The Other 9/12 Rally

Just how many people attended Saturday's 9/12 tea-party protest? Estimates by conservatives range from the hundreds of thousands to the millions -- numbers they say indicate a growing anti-Obama grassroots movement. Unsurprisingly, liberal pundits are pushing back, saying protesters came out in the tens of thousands. So far, the debate is hinging on photos of the rally, which appear to show the National Mall packed from the Capitol to the Washington Monument, 16 blocks away. A National Park Service map pegged to the 2008 inauguration appears to show that the Mall holds about a million people. Bloggers have overlaid the map with photos from Saturday. Case closed, right? Not so, as there's an important detail both conservatives and liberals are ignoring.

What no one has noted is that two-thirds of the National Mall was filled by an entirely separate event on Saturday that had nothing to do with protesting the president. September 12 just happened to be the 24th-annual Black Family Reunion, which ran from 7th Street all the way to the Washington Monument. I spent several hours on the Mall on Saturday, and there's no question that protesters numbered at least in the tens of thousands, but they were isolated to only a fraction of the area they're credited with having filled. The Black Family Reunion, a peaceful and friendly event designed around "healing and uplifting black families," featured mild-mannered African American families meandering through a series of promotional tables and large white tents scattered across the Mall. One crowd gathered across from the Washington Monument, not to protest health-care reform but to enjoy a Christian-themed R&B concert, where volunteers handed out free water bottles and bananas.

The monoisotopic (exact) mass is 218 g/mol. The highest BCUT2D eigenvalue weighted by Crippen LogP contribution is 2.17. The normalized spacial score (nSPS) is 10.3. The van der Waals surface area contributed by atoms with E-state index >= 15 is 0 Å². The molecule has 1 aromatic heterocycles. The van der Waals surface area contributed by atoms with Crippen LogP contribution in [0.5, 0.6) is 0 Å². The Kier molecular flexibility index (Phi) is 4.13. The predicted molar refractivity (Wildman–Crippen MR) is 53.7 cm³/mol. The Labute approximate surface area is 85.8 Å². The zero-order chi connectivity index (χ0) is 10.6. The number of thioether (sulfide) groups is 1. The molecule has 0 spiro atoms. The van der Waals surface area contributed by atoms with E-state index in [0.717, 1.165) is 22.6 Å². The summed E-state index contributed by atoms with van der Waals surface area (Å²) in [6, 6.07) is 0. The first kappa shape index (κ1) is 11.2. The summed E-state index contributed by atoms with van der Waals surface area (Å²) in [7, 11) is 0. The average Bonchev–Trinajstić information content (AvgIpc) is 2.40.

Not even the most biased observer could have mistaken these people for anti-Obama protesters. So why did so many pundits conflate the cheery Black Family Reunion with the angry tea-party protesters? The answer, I think, is that they either weren't there or didn't bother to leave the protest's zenith on the Capitol steps. It's an institutional hazard of covering protests that reporters seek out the center of the action and don't budge, giving them great anecdotes from individual attendees but little sense of the event's overall scope. Similarly, it's easy for bloggers to just read after-action reports or browse a few photos before drawing conclusions. But these are both risky strategies for covering big events, and it's easy to see why people are so confused about Saturday's attendance figures.

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Max Fisher is a former writer and editor at The Atlantic.

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